Elections Commissioner Fuad Thaufeeq has expressed concern today that current Elections Commission (EC) staff could be held responsible for the potential misdeeds of employees no longer working for the body.
The claims were made after the Financial Committee yesterday discussed taking action against the EC after Auditor General Niyaz Ibrahim raised concern over an apparent failure to document Rf15 million of spending by the body.
Niyaz said that the Financial Committee debate concerned an audit report from 2010. However, he claimed that particular concerns were raised during the discussions over a portion of Rf54 million that was spent over a three year period.
When asked about the precise period of time under scrutiny, Niyaz stated that more time was needed to acquire these exact details.
It was revealed late last year that the 2010 Auditor General’s report had uncovered “irresponsible” spending by the Elections Commission. This spending was said to include the illegal withdrawal of allowances, the purchasing of an excessive number of expensive phones and computers, and overtime pay for unconfirmed work.
However, Thaufeeq stressed he was confident over the conduct of the current commission.
“None of the members in the present commission have done anything against the financial regulations or the constitution,” he claimed. “We are very much ready to prove we are innocent. The present committee doesn’t have to be responsible before November 24, 2009.”
Despite his assertions that the expenses concerned pre-date the current incarnation of the EC, Thaufeeq had the impression that the government were going after current members.
He added that the expenses being referred to by the Financial Committee in their discussions related to the period before the current commission body was assembled on November 24, 2009. The Auditor General concurred with Thaufeeq that the period in question did pre-date the current Election Commissioner’s tenure.
Niyaz also noted that some MPs had been keen to see the case referred to the police – a decision he claimed to be against.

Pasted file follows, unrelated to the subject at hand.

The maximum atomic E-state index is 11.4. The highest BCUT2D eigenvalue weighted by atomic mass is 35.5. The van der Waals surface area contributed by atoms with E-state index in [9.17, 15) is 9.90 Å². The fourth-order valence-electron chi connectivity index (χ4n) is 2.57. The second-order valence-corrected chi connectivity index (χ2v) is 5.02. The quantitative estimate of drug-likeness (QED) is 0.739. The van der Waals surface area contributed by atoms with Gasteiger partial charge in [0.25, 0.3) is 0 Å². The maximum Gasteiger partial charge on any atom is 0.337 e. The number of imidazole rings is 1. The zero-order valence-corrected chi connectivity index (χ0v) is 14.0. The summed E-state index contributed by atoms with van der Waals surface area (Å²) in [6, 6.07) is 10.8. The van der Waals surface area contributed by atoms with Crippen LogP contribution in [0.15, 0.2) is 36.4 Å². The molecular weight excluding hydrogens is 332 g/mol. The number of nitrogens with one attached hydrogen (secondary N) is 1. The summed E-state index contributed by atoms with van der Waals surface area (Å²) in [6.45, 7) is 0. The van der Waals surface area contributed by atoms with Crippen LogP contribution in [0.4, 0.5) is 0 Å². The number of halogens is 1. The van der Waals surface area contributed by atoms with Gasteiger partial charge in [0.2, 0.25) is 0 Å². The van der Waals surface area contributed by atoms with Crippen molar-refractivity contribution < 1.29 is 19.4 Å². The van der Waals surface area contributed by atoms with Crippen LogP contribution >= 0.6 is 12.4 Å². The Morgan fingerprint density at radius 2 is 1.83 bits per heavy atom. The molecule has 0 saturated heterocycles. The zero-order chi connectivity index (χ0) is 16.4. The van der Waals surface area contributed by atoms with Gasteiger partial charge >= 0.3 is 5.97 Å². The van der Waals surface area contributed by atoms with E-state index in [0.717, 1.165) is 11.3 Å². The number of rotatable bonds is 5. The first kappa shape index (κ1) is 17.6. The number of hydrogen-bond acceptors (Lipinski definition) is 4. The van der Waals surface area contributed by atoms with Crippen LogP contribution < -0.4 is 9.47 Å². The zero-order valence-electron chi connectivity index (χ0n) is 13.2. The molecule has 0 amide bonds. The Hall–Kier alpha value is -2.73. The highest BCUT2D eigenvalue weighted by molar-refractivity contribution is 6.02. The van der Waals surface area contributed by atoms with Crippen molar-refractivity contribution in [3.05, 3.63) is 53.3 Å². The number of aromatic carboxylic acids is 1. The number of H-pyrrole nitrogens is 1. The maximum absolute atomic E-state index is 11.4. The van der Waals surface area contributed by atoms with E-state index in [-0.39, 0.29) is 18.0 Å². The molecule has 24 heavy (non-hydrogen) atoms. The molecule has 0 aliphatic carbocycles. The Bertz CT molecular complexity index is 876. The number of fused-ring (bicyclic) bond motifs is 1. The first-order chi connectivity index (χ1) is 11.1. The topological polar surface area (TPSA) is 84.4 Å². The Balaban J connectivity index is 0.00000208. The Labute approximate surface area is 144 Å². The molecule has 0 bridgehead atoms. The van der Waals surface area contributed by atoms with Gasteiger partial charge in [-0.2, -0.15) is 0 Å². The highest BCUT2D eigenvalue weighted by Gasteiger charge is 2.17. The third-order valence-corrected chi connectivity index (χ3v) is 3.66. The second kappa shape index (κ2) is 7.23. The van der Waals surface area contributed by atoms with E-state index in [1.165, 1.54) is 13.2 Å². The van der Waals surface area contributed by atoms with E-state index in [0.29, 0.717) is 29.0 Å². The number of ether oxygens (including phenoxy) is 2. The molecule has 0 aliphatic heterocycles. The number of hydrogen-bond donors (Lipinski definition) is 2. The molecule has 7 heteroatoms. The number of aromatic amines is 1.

“I associate the case with mismanagement rather than criminal fraud,” Niyaz added.
EC under pressure
The ability of the EC to fulfil its mandate has come under scrutiny in recent weeks after the body was cited as one of the obstacles to free and fair elections by government representatives.
State Minister for Foreign Affairs Dunya Maumoon told the BBC that there could be no early elections in the country as institutions such as the judiciary, the human rights commission, and the elections commission needed strengthening.
The United States pledged $500,000 in technical support the same week as these statements were made.
However, State Minister Dunya Maumoon reaffirmed the government’s commitment to implement the recommendations of the Commonwealth Ministerial Action Group (CMAG) which has called for early elections in the country.
CMAG reconvened on Monday, criticising what it saw as a lack of political progress being made to facilitate early elections in the Maldives.
The Commonwealth human rights body suggested that stronger measures would be taken against the government should President Dr Mohamed Waheed Hassan’s Committee of National Inquiry (CNI) not address CMAG’s concerns about its independence and impartiality. The CNI is charged with conducting an independent investigation into the transfer of power in February.
Meanwhile, Thaufeeq assured Minivan News before last weekend’s by-elections that the EC was capable of carrying out its duties.
“We are confident we can organise any election mandated by law – whether it is a presidential election, referendum, or by-election. We will serve our duty,” he said at the time.
The two council elections and two parliamentary by-elections held last weekend were the second test of the EC’s capabilities since the controversial change of government earlier this year. The polls passed without significant incident and Thaufeeq told the media that he had received no complaints that would bring the results into disrepute.
However, concerns are said to have been raised in some diplomatic circles over the potential for politically motivated attempts to discredit Commissioner Thaufeeq.
A source present at a meeting of the UK’s All Party Parliamentary Group (APPG) on the Maldives on March 21 reported to Minivan News that Dr Ahmed Shaheed, former Foreign Minister and United Nations Special Rapporteur to Iran, specifically raised concerns over the position of the Election Commissioner.
He was reported to have told the panel of UK politicians of his concerns that Commissioner Thaufeeq may be targeted by the regime due to his independent political stance.